I’ve been thinking a lot about Donald Hall and Jane Kenyon after having renewed my relationship with their poetry this weekend (See the posting below, The Third Thing.) I posted a poem by Hall yesterday that he wrote during her illness, but thought Kenyon deserved a few of her own too.
As Donald Hall wrote in The Third Thing, “poetry embodies the complexities of feeling at their most intense and entangled, and therefore offers (over centuries, or over no time at all) the company of tears.”
Here are two by Kenyon, each with their own blending of the melancholy and sorrow of life with a celebration of it (or in the second poem, a celebration of life after life.) Both moved me deeply this morning.
There’s just no accounting for happiness,
or the way it turns up like a prodigal
who comes back to the dust at your feet
having squandered a fortune far away.
And how can you not forgive?
You make a feast in honor of what
was lost, and take from its place the finest
garment, which you saved for an occasion
you could not imagine, and you weep night and day
to know that you were not abandoned,
that happiness saved its most extreme form
for you alone.
No, happiness is the uncle you never
knew about, who flies a single-engine plane
onto the grassy landing strip, hitchhikes
into town, and inquires at every door
until he finds you asleep midafternoon
as you so often are during the unmerciful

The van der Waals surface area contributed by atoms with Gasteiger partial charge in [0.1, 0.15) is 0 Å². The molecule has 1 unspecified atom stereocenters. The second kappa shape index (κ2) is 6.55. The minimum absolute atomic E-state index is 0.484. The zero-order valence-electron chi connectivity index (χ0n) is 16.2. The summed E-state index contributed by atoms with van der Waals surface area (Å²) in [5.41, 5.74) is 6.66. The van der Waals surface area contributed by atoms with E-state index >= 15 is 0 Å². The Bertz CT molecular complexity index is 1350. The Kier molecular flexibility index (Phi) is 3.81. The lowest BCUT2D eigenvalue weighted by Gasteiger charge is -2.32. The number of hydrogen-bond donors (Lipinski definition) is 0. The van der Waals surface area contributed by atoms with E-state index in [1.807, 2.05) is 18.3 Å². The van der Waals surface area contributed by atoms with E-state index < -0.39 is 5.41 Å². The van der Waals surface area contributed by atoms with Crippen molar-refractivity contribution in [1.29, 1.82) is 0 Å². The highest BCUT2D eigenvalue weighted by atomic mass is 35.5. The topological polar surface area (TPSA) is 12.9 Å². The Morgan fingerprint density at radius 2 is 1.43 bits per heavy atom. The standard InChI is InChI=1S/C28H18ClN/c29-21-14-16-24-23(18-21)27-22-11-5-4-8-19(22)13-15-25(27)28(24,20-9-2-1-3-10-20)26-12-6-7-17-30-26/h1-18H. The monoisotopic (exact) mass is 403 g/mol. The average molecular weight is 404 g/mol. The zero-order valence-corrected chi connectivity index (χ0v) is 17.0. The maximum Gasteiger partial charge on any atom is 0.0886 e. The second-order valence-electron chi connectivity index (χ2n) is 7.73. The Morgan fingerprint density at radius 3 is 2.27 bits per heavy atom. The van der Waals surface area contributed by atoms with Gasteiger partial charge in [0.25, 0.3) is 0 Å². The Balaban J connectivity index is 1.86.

hours of your despair.
It comes to the monk in his cell.
It comes to the woman sweeping the street
with a birch broom, to the child
whose mother has passed out from drink.
It comes to the lover, to the dog chewing
a sock, to the pusher, to the basketmaker,
and to the clerk stacking cans of carrots
in the night.
It even comes to the boulder
in the perpetual shade of pine barrens,
to rain falling on the open sea,
to the wineglass, weary of holding wine.
Notes from the Other Side
I divested myself of despair
and fear when I came here.
Now there is no more catching
one’s own eye in the mirror,
there are no bad books, no plastic,
no insurance premiums, and of course
no illness. Contrition
does not exist, nor gnashing
of teeth. No one howls as the first
clod of earth hits the casket.
The poor we no longer have with us.
Our calm hearts strike only the hour,
and God, as promised, proves
to be mercy clothed in light.